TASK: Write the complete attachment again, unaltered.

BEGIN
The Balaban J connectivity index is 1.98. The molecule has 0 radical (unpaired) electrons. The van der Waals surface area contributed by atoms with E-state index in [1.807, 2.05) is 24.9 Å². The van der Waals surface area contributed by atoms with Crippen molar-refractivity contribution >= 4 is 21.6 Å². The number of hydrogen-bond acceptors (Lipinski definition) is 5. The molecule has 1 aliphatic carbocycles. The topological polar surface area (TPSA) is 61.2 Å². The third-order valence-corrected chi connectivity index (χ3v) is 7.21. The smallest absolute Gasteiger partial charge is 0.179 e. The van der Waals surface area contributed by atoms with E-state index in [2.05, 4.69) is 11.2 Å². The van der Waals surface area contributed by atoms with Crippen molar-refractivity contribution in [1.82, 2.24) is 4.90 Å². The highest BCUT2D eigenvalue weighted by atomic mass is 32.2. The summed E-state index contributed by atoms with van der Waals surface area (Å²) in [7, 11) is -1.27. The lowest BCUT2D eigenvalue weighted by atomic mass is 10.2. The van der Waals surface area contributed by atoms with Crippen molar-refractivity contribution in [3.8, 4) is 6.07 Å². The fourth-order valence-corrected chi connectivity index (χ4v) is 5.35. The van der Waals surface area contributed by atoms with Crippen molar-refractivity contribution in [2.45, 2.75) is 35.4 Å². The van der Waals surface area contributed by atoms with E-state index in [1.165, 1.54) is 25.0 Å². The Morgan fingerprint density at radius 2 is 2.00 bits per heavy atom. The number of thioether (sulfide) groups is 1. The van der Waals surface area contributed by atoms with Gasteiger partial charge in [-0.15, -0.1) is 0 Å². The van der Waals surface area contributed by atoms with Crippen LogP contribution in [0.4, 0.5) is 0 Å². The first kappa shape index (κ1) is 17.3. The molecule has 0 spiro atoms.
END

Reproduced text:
The Balaban J connectivity index is 1.98. The molecule has 0 radical (unpaired) electrons. The van der Waals surface area contributed by atoms with E-state index in [1.807, 2.05) is 24.9 Å². The van der Waals surface area contributed by atoms with Crippen molar-refractivity contribution >= 4 is 21.6 Å². The number of hydrogen-bond acceptors (Lipinski definition) is 5. The molecule has 1 aliphatic carbocycles. The topological polar surface area (TPSA) is 61.2 Å². The third-order valence-corrected chi connectivity index (χ3v) is 7.21. The smallest absolute Gasteiger partial charge is 0.179 e. The van der Waals surface area contributed by atoms with E-state index in [2.05, 4.69) is 11.2 Å². The van der Waals surface area contributed by atoms with Crippen molar-refractivity contribution in [1.82, 2.24) is 4.90 Å². The highest BCUT2D eigenvalue weighted by atomic mass is 32.2. The summed E-state index contributed by atoms with van der Waals surface area (Å²) in [7, 11) is -1.27. The lowest BCUT2D eigenvalue weighted by atomic mass is 10.2. The van der Waals surface area contributed by atoms with Crippen molar-refractivity contribution in [3.8, 4) is 6.07 Å². The fourth-order valence-corrected chi connectivity index (χ4v) is 5.35. The van der Waals surface area contributed by atoms with Crippen molar-refractivity contribution in [2.45, 2.75) is 35.4 Å². The van der Waals surface area contributed by atoms with E-state index in [1.165, 1.54) is 25.0 Å². The Morgan fingerprint density at radius 2 is 2.00 bits per heavy atom. The number of thioether (sulfide) groups is 1. The van der Waals surface area contributed by atoms with Gasteiger partial charge in [-0.15, -0.1) is 0 Å². The van der Waals surface area contributed by atoms with Crippen LogP contribution in [0.4, 0.5) is 0 Å². The first kappa shape index (κ1) is 17.3. The molecule has 0 spiro atoms.